Reject Apathy

“To the angel of the church in Laodicea write: These are the words of the Amen, the faithful and true witness, the ruler of God’s creation. I know your deeds, that you are neither cold nor hot. I wish you were either one or the other! So, because you are lukewarm—neither hot nor cold—I am about to spit you out of my mouth. You say, ‘I am rich; I have acquired wealth and do not need a thing.’ But you do not realize that you are wretched, pitiful, poor, blind and naked. I counsel you to buy from me gold refined in the fire, so you can become rich; and white clothes to wear, so you can cover your shameful nakedness; and salve to put on your eyes, so you can see.” Revelation 3:14-18

“The paradox of apathy” Professor of Theology Uche Anizor writes, “is that we are captivated by the things we don’t care about and are lukewarm to the things that, in our heart of hearts, mean the most to us. We don’t act on what we should act on, but we are awakened to things we should probably ignore.”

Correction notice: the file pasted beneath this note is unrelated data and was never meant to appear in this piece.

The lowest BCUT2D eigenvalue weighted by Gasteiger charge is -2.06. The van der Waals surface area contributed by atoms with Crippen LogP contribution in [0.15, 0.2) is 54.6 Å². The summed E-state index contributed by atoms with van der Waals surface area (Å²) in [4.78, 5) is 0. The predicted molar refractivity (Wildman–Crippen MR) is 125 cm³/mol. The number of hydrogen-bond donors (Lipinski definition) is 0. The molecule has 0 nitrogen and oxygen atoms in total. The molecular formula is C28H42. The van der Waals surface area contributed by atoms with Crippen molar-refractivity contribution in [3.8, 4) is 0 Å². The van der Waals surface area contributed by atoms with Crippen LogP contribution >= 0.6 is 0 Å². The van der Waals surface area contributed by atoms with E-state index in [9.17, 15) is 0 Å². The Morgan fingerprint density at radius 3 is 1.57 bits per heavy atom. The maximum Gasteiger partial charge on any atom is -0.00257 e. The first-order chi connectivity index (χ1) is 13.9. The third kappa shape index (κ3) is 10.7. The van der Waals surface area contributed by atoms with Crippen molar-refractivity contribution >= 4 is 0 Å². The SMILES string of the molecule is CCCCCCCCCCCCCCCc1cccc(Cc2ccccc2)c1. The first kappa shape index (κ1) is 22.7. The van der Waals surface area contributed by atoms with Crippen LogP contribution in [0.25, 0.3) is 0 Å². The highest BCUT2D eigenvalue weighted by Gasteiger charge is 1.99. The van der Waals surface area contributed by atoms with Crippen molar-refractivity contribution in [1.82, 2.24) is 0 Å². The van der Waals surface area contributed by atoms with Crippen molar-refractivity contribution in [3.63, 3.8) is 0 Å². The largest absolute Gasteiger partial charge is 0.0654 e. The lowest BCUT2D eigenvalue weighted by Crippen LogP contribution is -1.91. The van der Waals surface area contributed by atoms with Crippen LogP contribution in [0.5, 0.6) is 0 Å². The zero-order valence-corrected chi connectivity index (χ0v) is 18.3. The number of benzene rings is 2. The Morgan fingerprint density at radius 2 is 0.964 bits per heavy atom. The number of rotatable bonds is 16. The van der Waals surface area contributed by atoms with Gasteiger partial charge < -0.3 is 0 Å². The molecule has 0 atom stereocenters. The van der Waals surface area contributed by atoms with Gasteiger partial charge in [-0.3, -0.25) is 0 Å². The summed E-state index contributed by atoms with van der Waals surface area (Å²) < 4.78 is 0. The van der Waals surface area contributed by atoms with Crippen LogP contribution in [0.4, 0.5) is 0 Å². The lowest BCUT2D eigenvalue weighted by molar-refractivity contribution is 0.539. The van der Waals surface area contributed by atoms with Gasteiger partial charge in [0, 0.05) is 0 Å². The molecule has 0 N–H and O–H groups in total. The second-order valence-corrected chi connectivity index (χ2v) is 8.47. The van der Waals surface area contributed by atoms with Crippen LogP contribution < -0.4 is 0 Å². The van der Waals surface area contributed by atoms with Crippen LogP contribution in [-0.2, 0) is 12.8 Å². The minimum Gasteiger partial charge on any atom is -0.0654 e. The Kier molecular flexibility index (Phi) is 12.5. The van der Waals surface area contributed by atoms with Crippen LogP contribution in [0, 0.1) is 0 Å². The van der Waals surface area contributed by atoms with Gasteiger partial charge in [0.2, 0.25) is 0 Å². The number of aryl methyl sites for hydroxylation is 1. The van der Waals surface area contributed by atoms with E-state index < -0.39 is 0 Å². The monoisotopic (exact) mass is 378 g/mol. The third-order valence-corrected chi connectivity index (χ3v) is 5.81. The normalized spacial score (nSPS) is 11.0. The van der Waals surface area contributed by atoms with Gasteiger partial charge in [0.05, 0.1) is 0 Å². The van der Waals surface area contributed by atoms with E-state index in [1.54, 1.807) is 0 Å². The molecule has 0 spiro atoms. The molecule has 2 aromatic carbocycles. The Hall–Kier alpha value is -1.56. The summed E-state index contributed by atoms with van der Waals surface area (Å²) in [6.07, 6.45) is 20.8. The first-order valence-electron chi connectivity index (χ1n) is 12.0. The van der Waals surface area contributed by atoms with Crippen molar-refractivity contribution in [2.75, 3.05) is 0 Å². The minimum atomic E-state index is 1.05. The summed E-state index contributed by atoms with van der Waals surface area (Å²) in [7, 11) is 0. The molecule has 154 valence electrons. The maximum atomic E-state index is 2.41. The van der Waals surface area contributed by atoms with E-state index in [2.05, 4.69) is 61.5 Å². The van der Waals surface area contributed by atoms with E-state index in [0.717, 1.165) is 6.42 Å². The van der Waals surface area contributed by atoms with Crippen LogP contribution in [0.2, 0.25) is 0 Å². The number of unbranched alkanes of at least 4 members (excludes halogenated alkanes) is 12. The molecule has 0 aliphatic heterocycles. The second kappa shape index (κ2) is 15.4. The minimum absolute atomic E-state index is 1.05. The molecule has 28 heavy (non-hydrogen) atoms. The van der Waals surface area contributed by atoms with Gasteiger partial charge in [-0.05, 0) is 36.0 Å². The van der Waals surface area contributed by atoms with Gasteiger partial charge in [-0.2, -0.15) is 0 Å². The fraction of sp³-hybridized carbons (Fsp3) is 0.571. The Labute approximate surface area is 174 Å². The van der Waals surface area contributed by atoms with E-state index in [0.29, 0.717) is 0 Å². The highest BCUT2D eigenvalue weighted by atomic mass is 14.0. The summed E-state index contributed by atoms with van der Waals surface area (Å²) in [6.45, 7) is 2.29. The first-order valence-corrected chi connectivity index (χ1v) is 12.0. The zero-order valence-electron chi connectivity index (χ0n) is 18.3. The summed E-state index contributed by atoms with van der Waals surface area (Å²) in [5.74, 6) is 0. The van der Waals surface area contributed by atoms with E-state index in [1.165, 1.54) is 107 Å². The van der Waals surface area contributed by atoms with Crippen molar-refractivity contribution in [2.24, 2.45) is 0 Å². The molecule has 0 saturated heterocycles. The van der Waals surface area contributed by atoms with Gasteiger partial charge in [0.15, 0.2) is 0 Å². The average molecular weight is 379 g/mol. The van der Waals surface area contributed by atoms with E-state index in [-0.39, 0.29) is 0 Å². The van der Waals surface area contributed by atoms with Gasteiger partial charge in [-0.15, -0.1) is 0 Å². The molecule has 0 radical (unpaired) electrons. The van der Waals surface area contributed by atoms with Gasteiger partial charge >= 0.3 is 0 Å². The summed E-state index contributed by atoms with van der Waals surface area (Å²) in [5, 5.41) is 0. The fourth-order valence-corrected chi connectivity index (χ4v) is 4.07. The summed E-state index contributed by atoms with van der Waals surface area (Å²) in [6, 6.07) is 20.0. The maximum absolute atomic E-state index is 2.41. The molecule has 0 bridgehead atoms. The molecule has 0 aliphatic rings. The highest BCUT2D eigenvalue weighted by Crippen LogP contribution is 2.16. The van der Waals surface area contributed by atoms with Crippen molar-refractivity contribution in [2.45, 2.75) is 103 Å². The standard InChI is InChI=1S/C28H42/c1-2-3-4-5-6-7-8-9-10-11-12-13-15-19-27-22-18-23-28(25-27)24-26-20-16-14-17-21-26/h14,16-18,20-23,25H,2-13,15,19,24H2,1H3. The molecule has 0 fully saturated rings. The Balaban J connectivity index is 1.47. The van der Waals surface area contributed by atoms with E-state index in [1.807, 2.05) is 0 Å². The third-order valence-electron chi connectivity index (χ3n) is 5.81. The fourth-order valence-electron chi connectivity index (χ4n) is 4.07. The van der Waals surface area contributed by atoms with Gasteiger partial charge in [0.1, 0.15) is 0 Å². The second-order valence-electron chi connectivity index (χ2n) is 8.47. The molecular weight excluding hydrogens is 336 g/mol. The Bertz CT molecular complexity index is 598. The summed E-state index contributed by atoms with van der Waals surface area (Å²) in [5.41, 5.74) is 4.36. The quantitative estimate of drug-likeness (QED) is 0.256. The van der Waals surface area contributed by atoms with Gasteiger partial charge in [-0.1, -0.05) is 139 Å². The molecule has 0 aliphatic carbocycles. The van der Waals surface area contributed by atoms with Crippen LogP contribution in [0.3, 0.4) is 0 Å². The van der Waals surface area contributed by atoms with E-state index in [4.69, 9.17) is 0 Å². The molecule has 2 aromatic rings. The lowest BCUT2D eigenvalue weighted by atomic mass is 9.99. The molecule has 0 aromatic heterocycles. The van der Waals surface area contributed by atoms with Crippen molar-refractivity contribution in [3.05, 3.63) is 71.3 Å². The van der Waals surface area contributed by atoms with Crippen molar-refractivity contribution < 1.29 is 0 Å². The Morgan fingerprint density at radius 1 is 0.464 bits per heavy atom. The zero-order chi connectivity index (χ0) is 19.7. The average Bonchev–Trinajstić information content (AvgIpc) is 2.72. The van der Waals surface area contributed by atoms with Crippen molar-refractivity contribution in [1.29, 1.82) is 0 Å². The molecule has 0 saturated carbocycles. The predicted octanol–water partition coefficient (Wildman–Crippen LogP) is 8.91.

For those unfamiliar with the word, apathy is defined as “a lack of interest, enthusiasm, or concern” (Oxford Languages). More and more I find that when it comes to religion, people I know are apathetic at best. I’ll get to it when I get to it or I just don’t see the point are phrases I hear from friends and acquaintances all the time. And yet sometimes apathy finds itself even affecting people who would consider themselves followers of Jesus.

Paul’s letter to the church of Laodicea in Revelation deals with this exact subject. In it, he writes that the Church of Laodicea has grown lukewarm in their faith, to the point that Jesus himself says “I am about to spit you out of my mouth.” Yikes! The church has grown apathetic because they’ve found security in their wealth and abundance, and instead of remembering their desperate need for Jesus.

We often do the same. Most of us have so much that if we’re not careful, we will let our security in the things we possess keep us from really encountering the life we are meant to find only in Jesus.

Apathy is a silent, destructive force, yet verse 19 tells us exactly how to keep our hearts from this numbness: “Those whom I love I rebuke and discipline. So be earnest and repent.”

God desires us to be earnest, genuine, and honest. When our hearts feel lukewarm, we can tell Jesus and know that He loves and forgives us. We can pray for a heart that longs for Him to be the greatest priority of our lives. Just like the father in Mark 9:23-25, we can pray “Lord, I believe; help my unbelief!” and trust that Jesus hears us and will come to help us love Him more.

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